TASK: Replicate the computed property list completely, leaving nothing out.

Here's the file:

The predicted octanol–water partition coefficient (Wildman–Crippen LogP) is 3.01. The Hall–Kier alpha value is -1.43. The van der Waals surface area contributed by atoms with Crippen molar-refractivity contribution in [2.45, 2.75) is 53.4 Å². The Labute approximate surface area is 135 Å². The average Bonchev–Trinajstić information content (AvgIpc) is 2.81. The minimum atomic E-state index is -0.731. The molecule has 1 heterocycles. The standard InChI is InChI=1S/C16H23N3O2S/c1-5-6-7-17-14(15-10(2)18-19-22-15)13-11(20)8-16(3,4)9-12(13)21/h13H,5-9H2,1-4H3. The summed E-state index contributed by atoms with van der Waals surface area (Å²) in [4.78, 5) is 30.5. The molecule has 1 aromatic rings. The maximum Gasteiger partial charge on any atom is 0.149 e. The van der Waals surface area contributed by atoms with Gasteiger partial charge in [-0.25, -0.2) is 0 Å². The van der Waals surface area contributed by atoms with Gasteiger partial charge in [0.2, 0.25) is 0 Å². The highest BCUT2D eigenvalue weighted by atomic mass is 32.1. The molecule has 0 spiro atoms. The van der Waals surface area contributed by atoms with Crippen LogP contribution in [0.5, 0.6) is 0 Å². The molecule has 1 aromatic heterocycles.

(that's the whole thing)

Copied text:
The predicted octanol–water partition coefficient (Wildman–Crippen LogP) is 3.01. The Hall–Kier alpha value is -1.43. The van der Waals surface area contributed by atoms with Crippen molar-refractivity contribution in [2.45, 2.75) is 53.4 Å². The Labute approximate surface area is 135 Å². The average Bonchev–Trinajstić information content (AvgIpc) is 2.81. The minimum atomic E-state index is -0.731. The molecule has 1 heterocycles. The standard InChI is InChI=1S/C16H23N3O2S/c1-5-6-7-17-14(15-10(2)18-19-22-15)13-11(20)8-16(3,4)9-12(13)21/h13H,5-9H2,1-4H3. The summed E-state index contributed by atoms with van der Waals surface area (Å²) in [4.78, 5) is 30.5. The molecule has 1 aromatic rings. The maximum Gasteiger partial charge on any atom is 0.149 e. The van der Waals surface area contributed by atoms with Gasteiger partial charge in [-0.25, -0.2) is 0 Å². The van der Waals surface area contributed by atoms with Gasteiger partial charge in [0.2, 0.25) is 0 Å². The highest BCUT2D eigenvalue weighted by atomic mass is 32.1. The molecule has 0 spiro atoms. The van der Waals surface area contributed by atoms with Crippen LogP contribution in [0.5, 0.6) is 0 Å². The molecule has 1 aromatic heterocycles.